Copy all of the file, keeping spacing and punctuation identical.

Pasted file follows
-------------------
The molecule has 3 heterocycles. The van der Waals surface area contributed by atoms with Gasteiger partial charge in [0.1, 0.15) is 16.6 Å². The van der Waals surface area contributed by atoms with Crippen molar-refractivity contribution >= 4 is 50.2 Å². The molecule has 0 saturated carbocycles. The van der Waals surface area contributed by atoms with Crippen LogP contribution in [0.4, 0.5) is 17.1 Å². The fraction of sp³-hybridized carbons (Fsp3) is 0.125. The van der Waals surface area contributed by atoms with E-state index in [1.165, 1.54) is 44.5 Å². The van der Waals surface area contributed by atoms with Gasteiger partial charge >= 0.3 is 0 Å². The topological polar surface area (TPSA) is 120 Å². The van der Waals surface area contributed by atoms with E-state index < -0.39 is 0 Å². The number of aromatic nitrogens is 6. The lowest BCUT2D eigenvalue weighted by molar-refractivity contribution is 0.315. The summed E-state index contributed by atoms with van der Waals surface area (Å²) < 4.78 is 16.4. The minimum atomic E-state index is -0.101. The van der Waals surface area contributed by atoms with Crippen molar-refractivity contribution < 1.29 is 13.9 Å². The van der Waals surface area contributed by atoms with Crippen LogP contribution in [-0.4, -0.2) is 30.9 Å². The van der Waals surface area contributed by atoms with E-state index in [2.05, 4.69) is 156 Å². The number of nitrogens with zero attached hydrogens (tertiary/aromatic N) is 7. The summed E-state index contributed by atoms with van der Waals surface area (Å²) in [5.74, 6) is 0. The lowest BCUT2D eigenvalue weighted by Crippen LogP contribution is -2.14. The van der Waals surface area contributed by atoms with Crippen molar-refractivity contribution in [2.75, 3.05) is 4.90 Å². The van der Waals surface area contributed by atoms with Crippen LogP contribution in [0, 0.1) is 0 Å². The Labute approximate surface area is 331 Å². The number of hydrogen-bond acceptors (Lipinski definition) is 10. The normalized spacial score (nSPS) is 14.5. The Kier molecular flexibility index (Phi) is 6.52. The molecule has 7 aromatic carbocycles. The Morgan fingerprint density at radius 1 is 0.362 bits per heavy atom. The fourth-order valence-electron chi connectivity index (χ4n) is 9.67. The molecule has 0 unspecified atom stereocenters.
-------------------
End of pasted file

The molecule has 3 heterocycles. The van der Waals surface area contributed by atoms with Gasteiger partial charge in [0.1, 0.15) is 16.6 Å². The van der Waals surface area contributed by atoms with Crippen molar-refractivity contribution >= 4 is 50.2 Å². The molecule has 0 saturated carbocycles. The van der Waals surface area contributed by atoms with Crippen LogP contribution in [0.4, 0.5) is 17.1 Å². The fraction of sp³-hybridized carbons (Fsp3) is 0.125. The van der Waals surface area contributed by atoms with E-state index in [1.165, 1.54) is 44.5 Å². The van der Waals surface area contributed by atoms with Gasteiger partial charge >= 0.3 is 0 Å². The topological polar surface area (TPSA) is 120 Å². The van der Waals surface area contributed by atoms with E-state index < -0.39 is 0 Å². The number of aromatic nitrogens is 6. The lowest BCUT2D eigenvalue weighted by molar-refractivity contribution is 0.315. The summed E-state index contributed by atoms with van der Waals surface area (Å²) < 4.78 is 16.4. The minimum atomic E-state index is -0.101. The van der Waals surface area contributed by atoms with Crippen molar-refractivity contribution < 1.29 is 13.9 Å². The van der Waals surface area contributed by atoms with Crippen LogP contribution in [-0.4, -0.2) is 30.9 Å². The van der Waals surface area contributed by atoms with E-state index in [2.05, 4.69) is 156 Å². The number of nitrogens with zero attached hydrogens (tertiary/aromatic N) is 7. The summed E-state index contributed by atoms with van der Waals surface area (Å²) in [5.74, 6) is 0. The lowest BCUT2D eigenvalue weighted by Crippen LogP contribution is -2.14. The van der Waals surface area contributed by atoms with Crippen molar-refractivity contribution in [2.75, 3.05) is 4.90 Å². The van der Waals surface area contributed by atoms with Crippen LogP contribution in [0, 0.1) is 0 Å². The Labute approximate surface area is 331 Å². The number of hydrogen-bond acceptors (Lipinski definition) is 10. The normalized spacial score (nSPS) is 14.5. The Kier molecular flexibility index (Phi) is 6.52. The molecule has 7 aromatic carbocycles. The Morgan fingerprint density at radius 1 is 0.362 bits per heavy atom. The fourth-order valence-electron chi connectivity index (χ4n) is 9.67. The molecule has 0 unspecified atom stereocenters.